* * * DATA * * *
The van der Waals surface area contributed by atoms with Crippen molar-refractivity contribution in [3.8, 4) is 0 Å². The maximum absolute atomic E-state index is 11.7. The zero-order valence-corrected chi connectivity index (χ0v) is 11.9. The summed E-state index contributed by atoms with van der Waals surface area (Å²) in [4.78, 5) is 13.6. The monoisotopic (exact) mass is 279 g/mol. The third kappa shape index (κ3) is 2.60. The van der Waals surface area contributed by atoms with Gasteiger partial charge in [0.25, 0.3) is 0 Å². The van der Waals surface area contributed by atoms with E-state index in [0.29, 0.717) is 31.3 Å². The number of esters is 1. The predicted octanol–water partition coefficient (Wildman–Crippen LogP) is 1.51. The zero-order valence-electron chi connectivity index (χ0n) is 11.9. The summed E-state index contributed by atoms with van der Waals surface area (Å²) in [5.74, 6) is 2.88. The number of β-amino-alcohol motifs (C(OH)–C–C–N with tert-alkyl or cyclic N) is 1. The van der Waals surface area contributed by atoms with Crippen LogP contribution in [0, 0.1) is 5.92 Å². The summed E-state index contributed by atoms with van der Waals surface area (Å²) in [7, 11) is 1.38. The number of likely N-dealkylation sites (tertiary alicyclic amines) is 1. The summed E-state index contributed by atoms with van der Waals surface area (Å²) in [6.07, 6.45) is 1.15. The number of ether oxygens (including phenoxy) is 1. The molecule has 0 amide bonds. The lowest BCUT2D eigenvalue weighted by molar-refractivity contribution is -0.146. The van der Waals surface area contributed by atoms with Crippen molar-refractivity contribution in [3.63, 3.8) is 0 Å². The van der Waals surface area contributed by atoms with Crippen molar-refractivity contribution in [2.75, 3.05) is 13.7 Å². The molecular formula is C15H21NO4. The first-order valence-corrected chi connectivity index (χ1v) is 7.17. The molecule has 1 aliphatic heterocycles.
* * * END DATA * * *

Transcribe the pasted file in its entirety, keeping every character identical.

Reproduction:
The van der Waals surface area contributed by atoms with Crippen molar-refractivity contribution in [3.8, 4) is 0 Å². The maximum absolute atomic E-state index is 11.7. The zero-order valence-corrected chi connectivity index (χ0v) is 11.9. The summed E-state index contributed by atoms with van der Waals surface area (Å²) in [4.78, 5) is 13.6. The monoisotopic (exact) mass is 279 g/mol. The third kappa shape index (κ3) is 2.60. The van der Waals surface area contributed by atoms with Gasteiger partial charge in [0.25, 0.3) is 0 Å². The van der Waals surface area contributed by atoms with E-state index in [0.29, 0.717) is 31.3 Å². The number of esters is 1. The predicted octanol–water partition coefficient (Wildman–Crippen LogP) is 1.51. The zero-order valence-electron chi connectivity index (χ0n) is 11.9. The summed E-state index contributed by atoms with van der Waals surface area (Å²) in [5.74, 6) is 2.88. The number of β-amino-alcohol motifs (C(OH)–C–C–N with tert-alkyl or cyclic N) is 1. The van der Waals surface area contributed by atoms with Crippen LogP contribution in [0, 0.1) is 5.92 Å². The summed E-state index contributed by atoms with van der Waals surface area (Å²) in [7, 11) is 1.38. The number of likely N-dealkylation sites (tertiary alicyclic amines) is 1. The summed E-state index contributed by atoms with van der Waals surface area (Å²) in [6.07, 6.45) is 1.15. The number of ether oxygens (including phenoxy) is 1. The molecule has 0 amide bonds. The lowest BCUT2D eigenvalue weighted by molar-refractivity contribution is -0.146. The van der Waals surface area contributed by atoms with Crippen molar-refractivity contribution in [3.63, 3.8) is 0 Å². The van der Waals surface area contributed by atoms with Crippen molar-refractivity contribution in [2.75, 3.05) is 13.7 Å². The molecular formula is C15H21NO4. The first-order valence-corrected chi connectivity index (χ1v) is 7.17. The molecule has 1 aliphatic heterocycles.